Peter Restall, Opera North's Technical Manager talks through the different elements of Leslie Travers' set and costume designs for Giulio Cesare.
"The main set represents Egypt; it is a pyramid box that is annexed by tall Roman concrete walls. The Romans invented concrete and their civilisation was very structured, in contrast to the decadence and corruption of the Egyptians, inhabiting this gold inlaid pyramid. The pyramid was based on a jewel box seen at the British Museum, and interpreted here as one that is breaking down and rotting, reflecting elements of their society. The movement and rotation of the set by ‘slaves’ also allows for the opera to flow fluidly from one scene to the next: it opens up, reveals a warren of passageways and beautiful gold, mirrored walls and floors.
"The breast plates of the Romans are meant to look like modern flak jackets. Cesare's mantle and cloak is a great military coat and as the opera sees a woman, Pamela Helen Stephen, in the title role, it was important to retain a masculine look. The coats of Cesare and his right hand man, Pompeo, are battered and broken down, the idea that they have been at war for months...years... The Egyptians, on the other hand, have a very different look; Cleopatra and Ptolemy are dressed as brother and sister in vibrant blue identical suits. The colour is lapis lazuli, a semi precious stone which is deep purple/blue and when the stone is mixed with egg tempura, gives it a lighter, brighter colour. It was used to paint the clothes of the most important, sacred people, including Jesus Christ, the Virgin Mary, Kings and Queens. The Egyptian royalty used it and it was reserved as a colour for their clothes.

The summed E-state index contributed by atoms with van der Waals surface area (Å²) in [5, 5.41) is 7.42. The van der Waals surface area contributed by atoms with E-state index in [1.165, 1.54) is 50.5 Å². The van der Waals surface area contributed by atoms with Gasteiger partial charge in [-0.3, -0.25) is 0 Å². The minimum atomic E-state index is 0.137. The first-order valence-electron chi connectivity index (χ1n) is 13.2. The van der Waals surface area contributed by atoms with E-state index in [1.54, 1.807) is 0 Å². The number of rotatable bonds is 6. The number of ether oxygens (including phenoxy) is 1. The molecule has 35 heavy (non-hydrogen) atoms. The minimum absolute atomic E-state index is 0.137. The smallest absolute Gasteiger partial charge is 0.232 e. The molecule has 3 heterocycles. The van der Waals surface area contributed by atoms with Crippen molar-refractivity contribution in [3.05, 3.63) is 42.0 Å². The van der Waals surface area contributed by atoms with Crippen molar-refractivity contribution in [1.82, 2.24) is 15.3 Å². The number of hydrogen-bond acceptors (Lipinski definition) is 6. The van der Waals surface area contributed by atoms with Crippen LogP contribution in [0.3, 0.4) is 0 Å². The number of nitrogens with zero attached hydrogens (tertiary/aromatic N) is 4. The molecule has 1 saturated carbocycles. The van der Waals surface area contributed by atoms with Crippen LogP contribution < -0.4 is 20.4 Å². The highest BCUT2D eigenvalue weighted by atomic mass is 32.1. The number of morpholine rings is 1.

"There are many different interpretations of Cleopatra in art. Sometimes she is painted as blonde-haired and so the decision was made to steer away from wigs and use the natural hair of the singers, in this case the golden locks of singer Sarah Tynan. The feminine dress of Cleopatra's guise, Lydia, was made from hand-woven Varanasi, a silk from India with metalwork woven into it, and we dyed it on location to the same familiar blue colour. We were very keen to avoid clichéd portrayals of the Romans and Egyptians in this production, thus the set and costumes were designed to help create a real environment with real people."
Peter Restall, Technical Manager